I have to admit I’m quite concerned. As someone who strongly believes that faith in God mandates the preservation and care of the earth, I am fearful where our country seems to be heading. The next president’s choices for people to lead influential positions like the Environmental Protection Agency, the Energy Department, and the Interior Department does not bode well for the care of the earth. I am trying hard not to be despondent about this but at the same time I am finding very little cause for optimism. My primary hope is that people like you will care enough to fight those changes that will prove detrimental to God’s Creation. Many see this as an economic battle, and it certainly is in part, but I believe it is also a spiritual battle. We cannot claim to love God and at the same time not care what happens to that which God has created. Nor can we afford to forget how closely God is tied to Creation.
In her book, Grounded, Diana Butler Bass says “God is the ground, the grounding, that which grounds us. We experience this when we understand that soil is holy, water gives life, the sky opens the imagination, our roots matter, home is a divine place, and our lives are linked with our neighbors’ and with those around the globe. This world, not heaven, is the sacred stage of our times.” Bass goes on to say, “We are powerfully connected to the ground, and the soil is intimately related to how we understand and celebrate God. The late Irish Catholic priest and philosopher John O’Donohue called the land ‘the firstborn of creation’ and the ‘condition of the possibility of everything.’ The earth itself, he insisted, holds the memory of the beginning of all things, the memory of God. When Sallie McFague offers the metaphor of ‘body’ to describe the relationship between the God and the world, she is reminding us of both scientific truth and a sacred mystery. ‘What if,’ she asks, ‘we saw the earth as part of the body of God, not as separate from God (who dwells elsewhere), but as the visible reality of the invisible God?'”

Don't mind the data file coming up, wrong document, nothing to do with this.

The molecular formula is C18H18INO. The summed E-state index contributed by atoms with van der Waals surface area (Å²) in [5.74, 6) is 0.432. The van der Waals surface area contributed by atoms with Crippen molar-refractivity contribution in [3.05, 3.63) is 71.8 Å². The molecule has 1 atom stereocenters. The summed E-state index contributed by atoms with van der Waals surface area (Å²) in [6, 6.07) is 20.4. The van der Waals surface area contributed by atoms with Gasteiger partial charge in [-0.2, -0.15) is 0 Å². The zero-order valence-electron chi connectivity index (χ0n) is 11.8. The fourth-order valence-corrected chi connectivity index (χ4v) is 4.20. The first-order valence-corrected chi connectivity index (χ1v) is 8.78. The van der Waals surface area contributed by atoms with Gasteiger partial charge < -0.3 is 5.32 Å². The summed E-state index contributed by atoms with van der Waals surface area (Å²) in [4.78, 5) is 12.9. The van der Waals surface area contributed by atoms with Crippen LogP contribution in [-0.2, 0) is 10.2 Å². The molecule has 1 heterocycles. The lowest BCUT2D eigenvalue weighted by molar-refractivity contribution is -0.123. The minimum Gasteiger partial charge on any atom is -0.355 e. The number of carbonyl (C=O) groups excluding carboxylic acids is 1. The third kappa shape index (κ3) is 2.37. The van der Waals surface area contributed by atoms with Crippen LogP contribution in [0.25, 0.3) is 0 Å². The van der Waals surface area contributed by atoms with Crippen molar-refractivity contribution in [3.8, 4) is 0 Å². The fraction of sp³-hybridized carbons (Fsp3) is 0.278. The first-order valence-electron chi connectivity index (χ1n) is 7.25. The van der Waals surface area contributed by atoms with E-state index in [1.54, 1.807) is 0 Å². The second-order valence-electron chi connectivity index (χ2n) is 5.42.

If the earth is to be preserved, and our health with it, then there must be a transformation in our understanding of the earth. The planet cannot be viewed primarily as a resource for private and corporate development. Its sacredness must be maintained and our role as stewards of it preserved.
I fear that most Americans do not have a theological understanding of the earth or fully understand how Creation interacts with and points to the Creator. It will be imperative in the next few years that people of faith who do understand the connection between God and Creation share that understanding with others. The connection between God and Creation is clear in the Scriptures. Now it must become clear among the populace. Will that be enough to make a difference? One can only hope and pray it will.
(I took the pictures shown above in Kentucky, Indiana, and California.)